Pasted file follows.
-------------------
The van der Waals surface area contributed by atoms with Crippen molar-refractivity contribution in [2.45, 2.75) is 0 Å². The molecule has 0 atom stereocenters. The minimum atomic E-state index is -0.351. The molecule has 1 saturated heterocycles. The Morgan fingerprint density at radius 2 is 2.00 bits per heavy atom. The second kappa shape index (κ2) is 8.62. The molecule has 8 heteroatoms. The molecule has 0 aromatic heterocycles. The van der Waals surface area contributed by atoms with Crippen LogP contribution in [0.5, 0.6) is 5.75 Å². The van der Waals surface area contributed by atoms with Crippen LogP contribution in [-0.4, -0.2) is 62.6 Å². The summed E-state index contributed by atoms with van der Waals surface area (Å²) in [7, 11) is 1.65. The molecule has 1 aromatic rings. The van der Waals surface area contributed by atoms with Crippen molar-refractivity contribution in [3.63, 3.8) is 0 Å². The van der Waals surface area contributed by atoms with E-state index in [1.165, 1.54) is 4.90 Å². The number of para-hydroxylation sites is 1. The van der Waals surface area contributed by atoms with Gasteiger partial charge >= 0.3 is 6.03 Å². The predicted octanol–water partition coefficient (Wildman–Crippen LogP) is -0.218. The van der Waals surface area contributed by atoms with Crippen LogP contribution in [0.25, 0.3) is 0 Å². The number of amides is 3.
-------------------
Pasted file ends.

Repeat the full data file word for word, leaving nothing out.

The van der Waals surface area contributed by atoms with Crippen molar-refractivity contribution in [2.45, 2.75) is 0 Å². The molecule has 0 atom stereocenters. The minimum atomic E-state index is -0.351. The molecule has 1 saturated heterocycles. The Morgan fingerprint density at radius 2 is 2.00 bits per heavy atom. The second kappa shape index (κ2) is 8.62. The molecule has 8 heteroatoms. The molecule has 0 aromatic heterocycles. The van der Waals surface area contributed by atoms with Crippen LogP contribution in [0.5, 0.6) is 5.75 Å². The van der Waals surface area contributed by atoms with Crippen LogP contribution in [-0.4, -0.2) is 62.6 Å². The summed E-state index contributed by atoms with van der Waals surface area (Å²) in [7, 11) is 1.65. The molecule has 1 aromatic rings. The van der Waals surface area contributed by atoms with Crippen molar-refractivity contribution in [3.63, 3.8) is 0 Å². The van der Waals surface area contributed by atoms with E-state index in [1.165, 1.54) is 4.90 Å². The number of para-hydroxylation sites is 1. The van der Waals surface area contributed by atoms with Gasteiger partial charge >= 0.3 is 6.03 Å². The predicted octanol–water partition coefficient (Wildman–Crippen LogP) is -0.218. The van der Waals surface area contributed by atoms with Crippen LogP contribution in [0.25, 0.3) is 0 Å². The number of amides is 3.